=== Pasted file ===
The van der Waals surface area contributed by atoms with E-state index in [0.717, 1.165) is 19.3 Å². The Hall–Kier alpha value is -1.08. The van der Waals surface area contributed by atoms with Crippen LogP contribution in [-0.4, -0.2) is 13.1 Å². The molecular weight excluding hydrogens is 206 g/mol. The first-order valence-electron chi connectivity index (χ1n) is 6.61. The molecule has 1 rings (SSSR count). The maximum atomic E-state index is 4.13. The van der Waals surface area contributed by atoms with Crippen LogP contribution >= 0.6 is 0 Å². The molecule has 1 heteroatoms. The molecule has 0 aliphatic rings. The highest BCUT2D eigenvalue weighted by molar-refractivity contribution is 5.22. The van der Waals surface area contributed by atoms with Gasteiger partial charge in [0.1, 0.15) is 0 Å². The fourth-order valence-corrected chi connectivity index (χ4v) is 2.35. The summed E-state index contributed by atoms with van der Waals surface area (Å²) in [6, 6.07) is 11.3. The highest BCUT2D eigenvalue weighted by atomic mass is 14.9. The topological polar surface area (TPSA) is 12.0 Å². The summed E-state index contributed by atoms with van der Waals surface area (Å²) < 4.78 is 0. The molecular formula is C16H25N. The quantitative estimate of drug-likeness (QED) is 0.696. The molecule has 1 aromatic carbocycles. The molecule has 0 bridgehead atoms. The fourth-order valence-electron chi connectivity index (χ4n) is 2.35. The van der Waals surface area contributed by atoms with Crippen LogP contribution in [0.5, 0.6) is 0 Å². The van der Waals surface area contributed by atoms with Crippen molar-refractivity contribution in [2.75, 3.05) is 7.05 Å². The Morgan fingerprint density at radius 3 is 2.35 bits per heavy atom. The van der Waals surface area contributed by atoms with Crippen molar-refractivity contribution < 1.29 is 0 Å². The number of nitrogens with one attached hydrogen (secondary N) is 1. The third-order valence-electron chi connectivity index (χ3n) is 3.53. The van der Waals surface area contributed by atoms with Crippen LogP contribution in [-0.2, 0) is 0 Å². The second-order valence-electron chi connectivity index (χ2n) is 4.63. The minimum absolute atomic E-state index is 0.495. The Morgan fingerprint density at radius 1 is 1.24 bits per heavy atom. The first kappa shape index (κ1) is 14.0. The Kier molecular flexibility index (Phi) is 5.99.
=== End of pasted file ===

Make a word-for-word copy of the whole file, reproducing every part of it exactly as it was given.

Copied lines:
The van der Waals surface area contributed by atoms with E-state index in [0.717, 1.165) is 19.3 Å². The Hall–Kier alpha value is -1.08. The van der Waals surface area contributed by atoms with Crippen LogP contribution in [-0.4, -0.2) is 13.1 Å². The molecular weight excluding hydrogens is 206 g/mol. The first-order valence-electron chi connectivity index (χ1n) is 6.61. The molecule has 1 rings (SSSR count). The maximum atomic E-state index is 4.13. The van der Waals surface area contributed by atoms with Crippen LogP contribution >= 0.6 is 0 Å². The molecule has 1 heteroatoms. The molecule has 0 aliphatic rings. The highest BCUT2D eigenvalue weighted by molar-refractivity contribution is 5.22. The van der Waals surface area contributed by atoms with Gasteiger partial charge in [0.1, 0.15) is 0 Å². The fourth-order valence-corrected chi connectivity index (χ4v) is 2.35. The summed E-state index contributed by atoms with van der Waals surface area (Å²) in [6, 6.07) is 11.3. The highest BCUT2D eigenvalue weighted by atomic mass is 14.9. The topological polar surface area (TPSA) is 12.0 Å². The summed E-state index contributed by atoms with van der Waals surface area (Å²) < 4.78 is 0. The molecular formula is C16H25N. The quantitative estimate of drug-likeness (QED) is 0.696. The molecule has 1 aromatic carbocycles. The molecule has 0 bridgehead atoms. The fourth-order valence-electron chi connectivity index (χ4n) is 2.35. The van der Waals surface area contributed by atoms with Crippen LogP contribution in [0.5, 0.6) is 0 Å². The van der Waals surface area contributed by atoms with Crippen molar-refractivity contribution in [2.75, 3.05) is 7.05 Å². The Morgan fingerprint density at radius 3 is 2.35 bits per heavy atom. The van der Waals surface area contributed by atoms with Crippen molar-refractivity contribution < 1.29 is 0 Å². The number of nitrogens with one attached hydrogen (secondary N) is 1. The third-order valence-electron chi connectivity index (χ3n) is 3.53. The van der Waals surface area contributed by atoms with Crippen LogP contribution in [-0.2, 0) is 0 Å². The second-order valence-electron chi connectivity index (χ2n) is 4.63. The minimum absolute atomic E-state index is 0.495. The Morgan fingerprint density at radius 1 is 1.24 bits per heavy atom. The first kappa shape index (κ1) is 14.0. The Kier molecular flexibility index (Phi) is 5.99.